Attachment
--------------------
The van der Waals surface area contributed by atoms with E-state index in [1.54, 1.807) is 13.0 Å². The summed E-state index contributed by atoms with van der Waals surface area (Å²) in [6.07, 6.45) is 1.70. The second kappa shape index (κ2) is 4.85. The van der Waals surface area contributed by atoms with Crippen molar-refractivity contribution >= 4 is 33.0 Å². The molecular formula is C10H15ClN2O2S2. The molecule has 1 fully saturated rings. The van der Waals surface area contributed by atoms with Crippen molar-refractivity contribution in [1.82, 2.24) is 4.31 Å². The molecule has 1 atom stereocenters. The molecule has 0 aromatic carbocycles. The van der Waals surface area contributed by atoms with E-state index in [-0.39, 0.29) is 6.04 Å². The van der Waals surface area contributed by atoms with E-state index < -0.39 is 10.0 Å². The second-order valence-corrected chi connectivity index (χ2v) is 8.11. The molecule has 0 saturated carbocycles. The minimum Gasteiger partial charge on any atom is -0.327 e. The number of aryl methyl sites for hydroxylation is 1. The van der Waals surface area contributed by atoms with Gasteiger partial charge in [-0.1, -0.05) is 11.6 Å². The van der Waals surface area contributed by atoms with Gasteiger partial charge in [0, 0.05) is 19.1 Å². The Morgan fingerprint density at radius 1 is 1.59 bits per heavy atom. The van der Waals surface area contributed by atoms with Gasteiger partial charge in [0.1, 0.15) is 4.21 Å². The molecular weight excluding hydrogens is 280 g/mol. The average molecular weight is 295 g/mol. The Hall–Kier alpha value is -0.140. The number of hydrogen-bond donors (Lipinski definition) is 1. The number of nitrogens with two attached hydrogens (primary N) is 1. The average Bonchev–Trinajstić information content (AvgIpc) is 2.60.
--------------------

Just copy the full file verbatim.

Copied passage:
The van der Waals surface area contributed by atoms with E-state index in [1.54, 1.807) is 13.0 Å². The summed E-state index contributed by atoms with van der Waals surface area (Å²) in [6.07, 6.45) is 1.70. The second kappa shape index (κ2) is 4.85. The van der Waals surface area contributed by atoms with Crippen molar-refractivity contribution >= 4 is 33.0 Å². The molecular formula is C10H15ClN2O2S2. The molecule has 1 fully saturated rings. The van der Waals surface area contributed by atoms with Crippen molar-refractivity contribution in [1.82, 2.24) is 4.31 Å². The molecule has 1 atom stereocenters. The molecule has 0 aromatic carbocycles. The van der Waals surface area contributed by atoms with E-state index in [-0.39, 0.29) is 6.04 Å². The van der Waals surface area contributed by atoms with E-state index < -0.39 is 10.0 Å². The second-order valence-corrected chi connectivity index (χ2v) is 8.11. The molecule has 0 saturated carbocycles. The minimum Gasteiger partial charge on any atom is -0.327 e. The number of aryl methyl sites for hydroxylation is 1. The van der Waals surface area contributed by atoms with Gasteiger partial charge in [-0.1, -0.05) is 11.6 Å². The van der Waals surface area contributed by atoms with Gasteiger partial charge in [0, 0.05) is 19.1 Å². The Morgan fingerprint density at radius 1 is 1.59 bits per heavy atom. The van der Waals surface area contributed by atoms with Gasteiger partial charge in [0.1, 0.15) is 4.21 Å². The molecular weight excluding hydrogens is 280 g/mol. The average molecular weight is 295 g/mol. The Hall–Kier alpha value is -0.140. The number of hydrogen-bond donors (Lipinski definition) is 1. The number of nitrogens with two attached hydrogens (primary N) is 1. The average Bonchev–Trinajstić information content (AvgIpc) is 2.60.